Creating a scenario begins with finding a problem for the PCs to deal with. A good problem is relevant to the PCs, cannot be resolved without their involvement, and cannot be ignored without dire consequences.
That may seem like a tall order. Fortunately, you have a great storytelling tool to help you figure out appropriate problems for your game: aspects.
Your PCs’ aspects have a lot of story built into them—they’re an indication of what’s important about (and to) each character, they indicate what things in the game world the PCs are connected to, and they describe the unique facets of each character’s identity.
You also have the aspects that are attached to your game—all your current and impending issues, location aspects, and any aspects you’ve put on any of your campaign’s faces. Riffing off of those helps to reinforce the sense of a consistent, dynamic world, and keep your game’s central premise in the forefront of play.
Because of all these aspects, you already have a ton of story potential sitting right in front of you—now, you just have to unlock it.
You can look at an aspect-related problem as a very large-scale kind of event compel. The setup is a little more work, but the structure is similar—having an aspect suggests or implies something problematic for the PC or multiple PCs, but unlike a compel, it’s something they can’t easily resolve or deal with in the moment.
As you will see from the examples, not all of our urgent, consequential problems necessarily involve the fate of the world or even a large portion of the setting. Interpersonal problems can have just as much of an impact on a group of PCs as stopping this week’s bad guy—winning someone’s respect or resolving an ongoing dispute between two characters can just as easily take the focus for a scenario as whatever grand scheme your badass villain is cooking up.
If you want a classic action-adventure story setup, see if you can come up with two main problems for your scenario—one that focuses on something external to the characters (like the villain’s scheme), and one that deals with interpersonal issues. The latter will serve as a subplot in your scenario and give the characters some development time while they’re in the midst of dealing with other problems.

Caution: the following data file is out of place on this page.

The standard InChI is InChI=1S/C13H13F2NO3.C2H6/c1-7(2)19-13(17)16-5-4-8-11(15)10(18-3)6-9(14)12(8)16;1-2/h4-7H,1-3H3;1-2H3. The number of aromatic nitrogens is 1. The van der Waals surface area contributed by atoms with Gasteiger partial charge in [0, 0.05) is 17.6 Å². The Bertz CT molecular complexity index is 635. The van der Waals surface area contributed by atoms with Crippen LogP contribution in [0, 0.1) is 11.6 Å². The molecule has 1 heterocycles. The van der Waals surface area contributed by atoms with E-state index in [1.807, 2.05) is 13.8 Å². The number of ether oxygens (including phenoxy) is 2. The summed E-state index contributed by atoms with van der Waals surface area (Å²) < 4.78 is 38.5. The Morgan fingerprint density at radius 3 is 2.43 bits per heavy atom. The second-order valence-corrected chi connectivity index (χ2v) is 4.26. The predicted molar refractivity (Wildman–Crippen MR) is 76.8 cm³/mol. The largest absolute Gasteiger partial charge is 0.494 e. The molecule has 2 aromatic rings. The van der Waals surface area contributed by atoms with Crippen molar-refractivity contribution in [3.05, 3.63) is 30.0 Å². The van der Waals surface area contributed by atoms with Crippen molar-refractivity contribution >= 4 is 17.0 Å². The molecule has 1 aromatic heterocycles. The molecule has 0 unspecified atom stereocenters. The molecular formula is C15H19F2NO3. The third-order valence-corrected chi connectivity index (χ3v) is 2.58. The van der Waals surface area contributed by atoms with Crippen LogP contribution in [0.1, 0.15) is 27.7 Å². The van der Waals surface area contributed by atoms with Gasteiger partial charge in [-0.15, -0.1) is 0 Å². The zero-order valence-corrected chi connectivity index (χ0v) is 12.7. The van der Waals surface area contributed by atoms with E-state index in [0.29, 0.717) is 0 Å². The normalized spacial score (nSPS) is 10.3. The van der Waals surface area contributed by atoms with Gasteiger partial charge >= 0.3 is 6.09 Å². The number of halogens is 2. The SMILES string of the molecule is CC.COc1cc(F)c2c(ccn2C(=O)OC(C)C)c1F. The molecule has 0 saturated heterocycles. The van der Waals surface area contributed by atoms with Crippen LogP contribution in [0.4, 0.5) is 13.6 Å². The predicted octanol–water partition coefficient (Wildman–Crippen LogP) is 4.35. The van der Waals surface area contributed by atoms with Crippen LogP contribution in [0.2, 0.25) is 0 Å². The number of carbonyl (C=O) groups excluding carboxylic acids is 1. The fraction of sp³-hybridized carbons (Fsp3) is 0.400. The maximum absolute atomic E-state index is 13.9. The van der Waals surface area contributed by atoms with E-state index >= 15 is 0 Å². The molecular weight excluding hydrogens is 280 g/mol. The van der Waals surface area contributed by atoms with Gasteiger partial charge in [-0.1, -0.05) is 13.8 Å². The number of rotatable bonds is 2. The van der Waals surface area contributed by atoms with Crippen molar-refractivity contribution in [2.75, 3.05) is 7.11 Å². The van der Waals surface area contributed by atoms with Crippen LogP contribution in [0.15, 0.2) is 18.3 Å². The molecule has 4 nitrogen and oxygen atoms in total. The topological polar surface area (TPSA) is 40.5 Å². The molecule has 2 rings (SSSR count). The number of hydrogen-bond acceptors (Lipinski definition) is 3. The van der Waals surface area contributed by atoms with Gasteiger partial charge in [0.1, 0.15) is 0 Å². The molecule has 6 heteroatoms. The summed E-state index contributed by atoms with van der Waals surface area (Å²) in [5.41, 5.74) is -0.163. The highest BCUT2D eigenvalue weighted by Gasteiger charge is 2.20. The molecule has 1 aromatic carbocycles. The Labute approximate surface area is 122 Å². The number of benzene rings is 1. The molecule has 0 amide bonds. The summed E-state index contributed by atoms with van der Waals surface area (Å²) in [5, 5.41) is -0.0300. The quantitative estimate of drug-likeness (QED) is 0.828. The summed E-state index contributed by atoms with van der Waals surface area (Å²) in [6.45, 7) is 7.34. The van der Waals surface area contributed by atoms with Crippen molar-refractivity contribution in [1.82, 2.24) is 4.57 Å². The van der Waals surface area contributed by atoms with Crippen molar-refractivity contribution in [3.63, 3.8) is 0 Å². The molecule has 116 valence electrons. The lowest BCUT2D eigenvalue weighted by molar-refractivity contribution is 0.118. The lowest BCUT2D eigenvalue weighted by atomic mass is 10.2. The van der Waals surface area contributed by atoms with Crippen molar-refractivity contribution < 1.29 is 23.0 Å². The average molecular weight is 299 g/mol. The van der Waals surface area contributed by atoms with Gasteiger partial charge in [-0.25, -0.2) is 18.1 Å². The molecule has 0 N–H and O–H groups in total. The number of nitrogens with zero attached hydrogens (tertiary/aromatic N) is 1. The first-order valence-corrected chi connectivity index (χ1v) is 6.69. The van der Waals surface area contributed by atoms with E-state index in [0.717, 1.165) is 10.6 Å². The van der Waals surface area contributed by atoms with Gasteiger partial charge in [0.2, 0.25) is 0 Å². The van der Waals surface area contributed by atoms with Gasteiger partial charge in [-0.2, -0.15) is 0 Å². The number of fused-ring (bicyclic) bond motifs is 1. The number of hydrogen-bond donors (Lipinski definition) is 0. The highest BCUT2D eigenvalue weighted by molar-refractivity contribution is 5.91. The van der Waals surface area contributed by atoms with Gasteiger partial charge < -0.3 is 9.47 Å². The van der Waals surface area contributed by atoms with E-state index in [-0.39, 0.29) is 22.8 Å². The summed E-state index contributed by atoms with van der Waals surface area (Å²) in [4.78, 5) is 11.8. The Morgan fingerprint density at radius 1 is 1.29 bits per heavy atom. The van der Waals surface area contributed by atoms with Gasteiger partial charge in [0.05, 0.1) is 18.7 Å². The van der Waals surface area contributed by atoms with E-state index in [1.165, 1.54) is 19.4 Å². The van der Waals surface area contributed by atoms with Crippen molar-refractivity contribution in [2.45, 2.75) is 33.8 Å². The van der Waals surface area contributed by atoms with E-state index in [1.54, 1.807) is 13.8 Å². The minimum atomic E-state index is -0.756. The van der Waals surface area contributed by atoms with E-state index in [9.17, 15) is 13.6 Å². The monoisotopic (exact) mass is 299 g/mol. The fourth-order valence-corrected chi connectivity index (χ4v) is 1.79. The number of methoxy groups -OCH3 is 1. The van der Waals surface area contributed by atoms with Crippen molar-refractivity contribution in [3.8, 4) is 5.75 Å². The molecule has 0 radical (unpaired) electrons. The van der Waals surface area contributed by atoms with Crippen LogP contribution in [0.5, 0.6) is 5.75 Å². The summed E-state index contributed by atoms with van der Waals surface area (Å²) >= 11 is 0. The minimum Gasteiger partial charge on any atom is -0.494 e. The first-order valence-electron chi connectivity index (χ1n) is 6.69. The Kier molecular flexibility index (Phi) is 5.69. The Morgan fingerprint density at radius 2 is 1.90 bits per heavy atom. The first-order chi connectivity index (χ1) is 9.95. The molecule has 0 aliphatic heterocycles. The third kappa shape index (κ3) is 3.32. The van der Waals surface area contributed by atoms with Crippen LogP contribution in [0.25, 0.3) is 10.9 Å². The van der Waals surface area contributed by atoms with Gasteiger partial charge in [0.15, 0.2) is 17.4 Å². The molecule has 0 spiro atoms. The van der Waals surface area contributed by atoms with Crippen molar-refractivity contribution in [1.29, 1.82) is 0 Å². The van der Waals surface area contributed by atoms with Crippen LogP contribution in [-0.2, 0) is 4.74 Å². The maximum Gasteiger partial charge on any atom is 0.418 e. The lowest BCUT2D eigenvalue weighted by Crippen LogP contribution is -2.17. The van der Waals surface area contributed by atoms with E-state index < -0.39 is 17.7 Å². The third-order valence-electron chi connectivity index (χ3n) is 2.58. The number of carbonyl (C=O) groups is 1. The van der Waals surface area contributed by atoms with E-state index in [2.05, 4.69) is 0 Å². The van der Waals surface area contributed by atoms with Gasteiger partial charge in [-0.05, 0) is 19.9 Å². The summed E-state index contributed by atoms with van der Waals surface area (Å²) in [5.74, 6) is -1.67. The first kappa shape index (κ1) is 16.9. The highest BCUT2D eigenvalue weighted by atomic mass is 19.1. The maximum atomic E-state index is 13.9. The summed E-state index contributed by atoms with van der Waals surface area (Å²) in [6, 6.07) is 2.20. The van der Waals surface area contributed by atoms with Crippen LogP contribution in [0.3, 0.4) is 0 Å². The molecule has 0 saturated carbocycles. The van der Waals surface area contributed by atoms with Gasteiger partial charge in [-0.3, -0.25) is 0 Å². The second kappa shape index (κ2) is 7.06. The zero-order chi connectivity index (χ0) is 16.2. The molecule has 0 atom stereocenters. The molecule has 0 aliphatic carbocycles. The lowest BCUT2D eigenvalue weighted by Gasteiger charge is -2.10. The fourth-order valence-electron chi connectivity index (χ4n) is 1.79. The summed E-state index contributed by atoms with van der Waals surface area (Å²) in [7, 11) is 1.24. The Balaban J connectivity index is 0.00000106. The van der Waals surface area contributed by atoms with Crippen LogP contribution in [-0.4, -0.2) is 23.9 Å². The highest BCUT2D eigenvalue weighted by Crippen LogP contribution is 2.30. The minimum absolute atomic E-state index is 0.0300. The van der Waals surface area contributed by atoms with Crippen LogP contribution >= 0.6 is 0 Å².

When you’re trying to get a problem from a character aspect, try fitting it into this sentence:
- You have ____ aspect, which implies ____ (and this may be a list of things, by the way). Because of that, ____ would probably be a big problem for you.
The second blank is what makes this a little harder than an event compel—you have to think about all the different potential implications of an aspect. Here are some questions to help with that.
- Who might have a problem with the character because of this aspect?
- Does the aspect point to a potential threat to that character?
- Does the aspect describe a connection or relationship that could cause trouble for the character?
- Does the aspect speak to a backstory element that could come back to haunt the character?
- Does the aspect describe something or someone important to the character that you can threaten?
As long as whatever you put in the third blank fits the criteria at the beginning of this section, you’re good to go.
Cynere has Infamous Girl With Sword, which implies that her reputation precedes her across the countryside. Because of that, a copycat committing crimes in her name and getting the inhabitants of the next city she visits angry and murderous would probably be a big problem for her.
Landon has an aspect of I Owe Old Finn Everything, which implies that he’d feel obligated to help Finn out with any personal problems. Because of that, having to bail Finn’s son out of a gambling debt he owes to some very nasty people would probably be a big problem for him.
Zird has Rivals in the Collegia Arcana, which implies that some or many of them are scheming against him constantly. Because of that, a series of concentrated assassination attempts from someone or several people who know how to get past all his magical defenses would probably be a big problem for him.
Problems you get from a game’s current and impending issues will be a little wider in scope than character-driven problems, affecting all your PCs and possibly a significant number of NPCs as well. They’re less personal, but that doesn’t mean they have to be less compelling (pardon the pun).
- Because ____ is an issue, it implies ____. Therefore, ____ would probably create a big problem for the PCs.
- What threats does the issue present to the PCs?
- Who are the driving forces behind the issue, and what messed up thing might they be willing to do to advance their agenda?
- Who else cares about dealing with the issue, and how might their “solution” be bad for the PCs?
- What’s a good next step for resolving the issue, and what makes accomplishing that step hard?
While not all of your scenario problems have to be directly caused by an NPC who serves as a “master villain” for the PCs to take down, it’s often easier if they are. At the very least, you should be able to point directly to an NPC who benefits a great deal from the scenario problem not going the way the PCs want it to go.